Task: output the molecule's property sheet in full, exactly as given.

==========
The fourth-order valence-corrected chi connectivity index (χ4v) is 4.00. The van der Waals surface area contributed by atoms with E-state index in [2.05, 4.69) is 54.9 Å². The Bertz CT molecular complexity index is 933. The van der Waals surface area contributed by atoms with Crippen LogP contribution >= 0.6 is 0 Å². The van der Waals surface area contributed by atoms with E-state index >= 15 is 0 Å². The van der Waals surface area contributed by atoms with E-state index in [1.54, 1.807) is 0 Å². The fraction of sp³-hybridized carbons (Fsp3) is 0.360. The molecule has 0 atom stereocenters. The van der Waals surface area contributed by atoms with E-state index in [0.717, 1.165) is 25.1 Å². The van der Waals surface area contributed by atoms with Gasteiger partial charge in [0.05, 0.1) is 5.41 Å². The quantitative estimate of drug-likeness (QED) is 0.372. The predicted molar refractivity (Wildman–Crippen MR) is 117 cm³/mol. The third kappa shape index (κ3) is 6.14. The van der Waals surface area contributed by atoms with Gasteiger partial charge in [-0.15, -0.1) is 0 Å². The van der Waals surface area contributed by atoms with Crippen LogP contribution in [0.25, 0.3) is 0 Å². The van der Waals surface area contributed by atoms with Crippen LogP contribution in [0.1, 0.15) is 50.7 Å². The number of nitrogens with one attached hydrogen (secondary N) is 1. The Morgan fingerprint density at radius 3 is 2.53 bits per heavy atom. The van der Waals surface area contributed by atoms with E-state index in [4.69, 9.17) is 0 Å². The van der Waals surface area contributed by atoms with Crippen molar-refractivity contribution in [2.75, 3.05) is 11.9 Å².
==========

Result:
The fourth-order valence-corrected chi connectivity index (χ4v) is 4.00. The van der Waals surface area contributed by atoms with E-state index in [2.05, 4.69) is 54.9 Å². The Bertz CT molecular complexity index is 933. The van der Waals surface area contributed by atoms with Crippen LogP contribution >= 0.6 is 0 Å². The van der Waals surface area contributed by atoms with E-state index >= 15 is 0 Å². The van der Waals surface area contributed by atoms with E-state index in [1.54, 1.807) is 0 Å². The fraction of sp³-hybridized carbons (Fsp3) is 0.360. The molecule has 0 atom stereocenters. The van der Waals surface area contributed by atoms with E-state index in [0.717, 1.165) is 25.1 Å². The van der Waals surface area contributed by atoms with Gasteiger partial charge in [0.05, 0.1) is 5.41 Å². The quantitative estimate of drug-likeness (QED) is 0.372. The predicted molar refractivity (Wildman–Crippen MR) is 117 cm³/mol. The third kappa shape index (κ3) is 6.14. The van der Waals surface area contributed by atoms with Gasteiger partial charge in [-0.15, -0.1) is 0 Å². The van der Waals surface area contributed by atoms with Crippen LogP contribution in [0.25, 0.3) is 0 Å². The van der Waals surface area contributed by atoms with Crippen LogP contribution in [0.1, 0.15) is 50.7 Å². The number of nitrogens with one attached hydrogen (secondary N) is 1. The Morgan fingerprint density at radius 3 is 2.53 bits per heavy atom. The van der Waals surface area contributed by atoms with E-state index in [4.69, 9.17) is 0 Å². The van der Waals surface area contributed by atoms with Crippen molar-refractivity contribution in [2.75, 3.05) is 11.9 Å².